1. Whenever A may possibly belong to all B, and B to all C, there will be a perfect syllogism to prove that A may possibly belong to all C. This is clear from the definition: for it was in this way that we explained 'to be possible for one term to belong to all of another'. Similarly if it is possible for A to belong no B, and for B to belong to all C, then it is possible for A to belong to no C. For the statement that it is possible for A not to belong to that of which B may be true means (as we saw) that none of those things which can possibly fall under the term B is left out of account. But whenever A may belong to all B, and B may belong to no C, then indeed no syllogism results from the premisses assumed, but if the premiss BC is converted after the manner of problematic propositions, the same syllogism results as before. For since it is possible that B should belong to no C, it is possible also that it should belong to all C. This has been stated above. Consequently if B is possible for all C, and A is possible for all B, the same syllogism again results. Similarly if in both the premisses the negative is joined with 'it is possible': e.g. if A may belong to none of the Bs, and B to none of the Cs. No syllogism results from the assumed premisses, but if they are converted we shall have the same syllogism as before. It is clear then that if the minor premiss is negative, or if both premisses are negative, either no syllogism results, or if one it is not perfect. For the necessity results from the conversion.
2. But if one of the premisses is universal, the other particular, when the major premiss is universal there will be a perfect syllogism. For if A is possible for all B, and B for some C, then A is possible for some C. This is clear from the definition of being possible. Again if A may belong to no B, and B may belong to some of the Cs, it is necessary that A may possibly not belong to some of the Cs. The proof is the same as above. But if the particular premiss is negative, and the universal is affirmative, the major still being universal and the minor particular, e.g. A is possible for all B, B may possibly not belong to some C, then a clear syllogism does not result from the assumed premisses, but if the particular premiss is converted and it is laid down that B possibly may belong to some C, we shall have the same conclusion as before, as in the cases given at the beginning.
3. But if the major premiss is the minor universal, whether both are affirmative, or negative, or different in quality, or if both are indefinite or particular, in no way will a syllogism be possible. For nothing prevents B from reaching beyond A, so that as predicates cover unequal areas. Let C be that by which B extends beyond A. To C it is not possible that A should belong - either to all or to none or to some or not to some, since premisses in the mode of possibility are convertible and it is possible for B to belong to more things than A can. Further, this is obvious if we take terms; for if the premisses are as assumed, the major term is both possible for none of the minor and must belong to all of it. Take as terms common to all the cases under consideration 'animal' - 'white' - 'man', where the major belongs necessarily to the minor; 'animal' - 'white' - 'garment', where it is not possible that the major should belong to the minor. It is clear then that if the terms are related in this manner, no syllogism results. For every syllogism proves that something belongs either simply or necessarily or possibly. It is clear that there is no proof of the first or of the second. For the affirmative is destroyed by the negative, and the negative by the affirmative. There remains the proof of possibility. But this is impossible. For it has been proved that if the terms are related in this manner it is both necessary that the major should belong to all the minor and not possible that it should belong to any. Consequently there cannot be a syllogism to prove the possibility; for the necessary (as we stated) is not possible.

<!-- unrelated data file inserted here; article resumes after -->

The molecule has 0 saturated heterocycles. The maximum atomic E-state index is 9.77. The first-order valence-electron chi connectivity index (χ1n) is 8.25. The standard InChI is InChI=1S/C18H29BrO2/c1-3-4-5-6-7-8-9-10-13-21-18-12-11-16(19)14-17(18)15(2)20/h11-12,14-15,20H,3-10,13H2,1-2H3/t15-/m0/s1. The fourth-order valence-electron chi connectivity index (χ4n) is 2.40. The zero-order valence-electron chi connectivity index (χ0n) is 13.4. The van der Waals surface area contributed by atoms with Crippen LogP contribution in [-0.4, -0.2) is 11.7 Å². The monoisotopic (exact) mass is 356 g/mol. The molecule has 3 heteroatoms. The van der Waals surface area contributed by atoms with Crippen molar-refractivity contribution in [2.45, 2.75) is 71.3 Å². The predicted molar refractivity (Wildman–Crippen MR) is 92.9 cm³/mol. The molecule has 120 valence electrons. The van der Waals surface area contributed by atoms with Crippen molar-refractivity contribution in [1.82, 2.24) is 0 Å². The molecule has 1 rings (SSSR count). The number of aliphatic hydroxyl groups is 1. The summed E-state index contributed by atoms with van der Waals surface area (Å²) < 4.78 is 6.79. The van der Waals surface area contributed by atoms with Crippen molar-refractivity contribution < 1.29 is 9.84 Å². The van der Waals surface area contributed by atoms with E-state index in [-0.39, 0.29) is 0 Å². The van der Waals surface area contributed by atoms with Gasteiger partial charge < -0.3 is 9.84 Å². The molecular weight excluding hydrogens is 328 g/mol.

4. It is clear that if the terms are universal in possible premisses a syllogism always results in the first figure, whether they are affirmative or negative, only a perfect syllogism results in the first case, an imperfect in the second. But possibility must be understood according to the definition laid down, not as covering necessity. This is sometimes forgotten.